The Hidden Dangers of Snacking

While food has always had a component of pleasure, its primary function is to fuel our bodies. Feasts and over-indulgence in grandma’s day were reserved for Christmas and the occasional New Year’s Eve. There were no vending machines, and no one had ever heard of a snack. Oh, how times have changed…

If you have children, you’ll know that snacks are required for any activity that exceeds thirty minutes. Parents are continuously required to provide snacks for school activities and at home. Snacking has not always been part of our daily routines, but both parents and children crave the processed foods that provide a welcome reprieve in our busy lifestyles. There are, however, inherent issues with grazing.

The Tyranny of Snacking

Between 1970 and 2002, the number of Americans who ate three or more snacks a day increased from 11 to 42 percent. This increase is coupled with a decrease in eating three meals a day and the tradition of family dinner. Busy parents and over-scheduled children mean parents look to prepackaged snacks to fill the gap. In 2008, the snacking industry in the US exceeded $68 billion, showing that adults had gotten in on the snack trend. This has led to Americans getting 40% of their daily calorie intake from foods with poor nutritional value. The average Brit now eats popcorn, chips or nuts seven days a week.

All this snacking means fewer people are sitting down to three square meals a day. Skipping a meal causes your bloody sugar to drop and you crave snack foods with high sugar content. Constant snacking elevates your insulin levels leading to insulin resistance which, in turn, leads to diabetes. Two thirds of adult Americans are clinically obese or overweight.

Eating snacks, deli meats, sugary cereals, fast food, energy bars, sodas and commercial bread products has meant that this generation of children are the first to have a lower life expectancy than their parents. The new life expectancy of 77 is shorter because obesity is reducing average life spans by a greater rate than accidents, homicides and suicides combined, say the authors of a new report published in The New England Journal of Medicine.

With life spans that are two to five years shorter, obesity has a bigger impact than having cancer or heart disease.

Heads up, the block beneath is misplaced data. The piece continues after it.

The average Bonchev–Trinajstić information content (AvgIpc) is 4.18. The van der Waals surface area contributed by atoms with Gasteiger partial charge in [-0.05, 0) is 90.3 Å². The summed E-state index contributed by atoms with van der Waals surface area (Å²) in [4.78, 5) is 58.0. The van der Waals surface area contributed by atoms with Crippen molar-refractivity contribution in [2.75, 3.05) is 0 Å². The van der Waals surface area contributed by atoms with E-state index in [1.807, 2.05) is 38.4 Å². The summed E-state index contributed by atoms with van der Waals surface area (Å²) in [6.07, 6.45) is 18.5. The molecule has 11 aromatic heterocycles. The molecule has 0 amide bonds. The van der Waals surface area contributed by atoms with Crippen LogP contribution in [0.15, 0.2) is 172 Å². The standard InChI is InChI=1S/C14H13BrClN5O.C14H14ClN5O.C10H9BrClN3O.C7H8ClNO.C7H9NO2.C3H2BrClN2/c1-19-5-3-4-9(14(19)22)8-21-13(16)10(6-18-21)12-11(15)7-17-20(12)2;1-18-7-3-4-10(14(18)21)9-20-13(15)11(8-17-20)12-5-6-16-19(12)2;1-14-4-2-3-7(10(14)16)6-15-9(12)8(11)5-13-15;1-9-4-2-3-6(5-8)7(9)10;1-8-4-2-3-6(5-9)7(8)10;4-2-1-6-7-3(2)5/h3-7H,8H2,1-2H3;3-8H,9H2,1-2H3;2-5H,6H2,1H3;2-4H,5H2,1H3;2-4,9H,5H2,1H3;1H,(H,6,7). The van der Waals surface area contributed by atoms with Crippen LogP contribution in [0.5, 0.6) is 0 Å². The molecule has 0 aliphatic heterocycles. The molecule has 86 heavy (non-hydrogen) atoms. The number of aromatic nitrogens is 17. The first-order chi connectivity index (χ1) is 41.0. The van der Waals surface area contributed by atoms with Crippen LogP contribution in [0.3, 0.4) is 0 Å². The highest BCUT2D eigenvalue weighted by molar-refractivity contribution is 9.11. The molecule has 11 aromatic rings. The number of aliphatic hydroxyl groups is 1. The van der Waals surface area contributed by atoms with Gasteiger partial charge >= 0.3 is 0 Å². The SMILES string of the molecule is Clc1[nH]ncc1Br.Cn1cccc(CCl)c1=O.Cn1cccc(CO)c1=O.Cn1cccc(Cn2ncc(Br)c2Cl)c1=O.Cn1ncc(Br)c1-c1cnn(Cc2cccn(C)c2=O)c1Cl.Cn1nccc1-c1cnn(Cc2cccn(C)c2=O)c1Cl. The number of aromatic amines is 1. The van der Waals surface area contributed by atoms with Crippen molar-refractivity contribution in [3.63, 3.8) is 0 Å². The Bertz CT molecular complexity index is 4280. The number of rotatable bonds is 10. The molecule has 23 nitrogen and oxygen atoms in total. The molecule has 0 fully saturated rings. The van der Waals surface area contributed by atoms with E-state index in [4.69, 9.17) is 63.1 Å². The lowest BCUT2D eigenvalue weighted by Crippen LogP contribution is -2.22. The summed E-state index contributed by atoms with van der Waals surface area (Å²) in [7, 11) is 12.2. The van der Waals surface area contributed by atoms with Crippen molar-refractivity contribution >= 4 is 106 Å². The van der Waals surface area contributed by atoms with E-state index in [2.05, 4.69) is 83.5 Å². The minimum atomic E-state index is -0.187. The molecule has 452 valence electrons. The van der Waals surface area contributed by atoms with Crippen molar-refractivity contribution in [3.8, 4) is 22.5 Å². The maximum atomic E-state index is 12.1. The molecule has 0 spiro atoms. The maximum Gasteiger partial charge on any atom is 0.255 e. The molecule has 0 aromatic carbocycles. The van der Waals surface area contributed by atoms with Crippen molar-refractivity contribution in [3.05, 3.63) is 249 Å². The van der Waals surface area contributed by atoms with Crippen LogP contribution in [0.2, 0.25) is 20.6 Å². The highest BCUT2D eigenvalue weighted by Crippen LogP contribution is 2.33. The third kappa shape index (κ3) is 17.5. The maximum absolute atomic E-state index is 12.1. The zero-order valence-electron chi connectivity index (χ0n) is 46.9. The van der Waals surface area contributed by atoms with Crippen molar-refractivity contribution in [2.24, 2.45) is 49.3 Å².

Bring Back the Family Dinner

Snacking is not only bad news for our health, but most people report feeling guilty about snacking. The solution couldn’t be more simple—eat the food your grandma gave you. Grandma didn’t have any energy drinks, fruit gummies or power bars. Food back then grew on trees, plants and shrubs. Grandma would have wanted you to eat seven to ten servings of fruit and vegetables a day as recommended by Health Canada. She wouldn’t have recognized most of the processed foods you eat and would stick to three square meals and bring back the family dinner. Here are some scientifically-endorsed reasons to eat dinner as a family:

  • Research shows that kids learn 1,000 new words at dinner table conversations compared to the 143 they learn when you read to them at night.
  • Family dinners were a better indicator for high achievers than art, sport or homework. Teens who ate dinner with their families seven days a week were twice as likely to get A’s.
  • Children who eat family dinners are more likely to eat foods high in nutritional value and more likely to eat healthy when they lived alone.
  • A wealth of studies show that families who eat together produce teens who are less likely to smoke, binge drink and use drugs. These teens are less likely to be violent, engage in sexual activity or have eating disorders.

Food as Medicine

The pressure to fit in with the incredibly high body standards that society sets for us has meant that food is associated with guilt. We overindulge, but we feel bad about it. Snacking and fast food make us feel bad about ourselves and the food we eat. This vilification of food leads to poor relationships with eating and our bodies.

Ditching the processed foods and returning to the home-cooked meal will mean guilt-free eating that will fuel our lives and even has the potential to heal our ailments. Home-cooked meals have a reduced impact on the environment too.

Research shows that a change in diet has the ability to reverse the symptoms of diabetes, prevent cancer, and even affect mental health issues like hypertension, depression and anxiety.

Inflammation is at the heart of almost every major disease because it is part of the body’s immune response. Adding ginger, turmeric, tomatoes, green leafy vegetables, nuts fatty fish, strawberries, blueberries and oranges among others.

Some foods cause inflammation like refined carbohydrates, fried foods, soda, red meat and margarine. Just changing your diet here can help to reduce the symptoms and pain associated with chronic diseases.

Not only can diet heal your ailments and fuel your life, it can help you to concentrate, build muscle, give you energy and help you to sleep so you can rest and repair.


Nikki is an author and writer specializing in green living ideas and tips, adventure travel, upcycling, and all things eco-friendly. She's traveled the globe, swum with sharks and been bitten by a lion (fact). She lives in a tiny town with a fat cat and a very bad dog.

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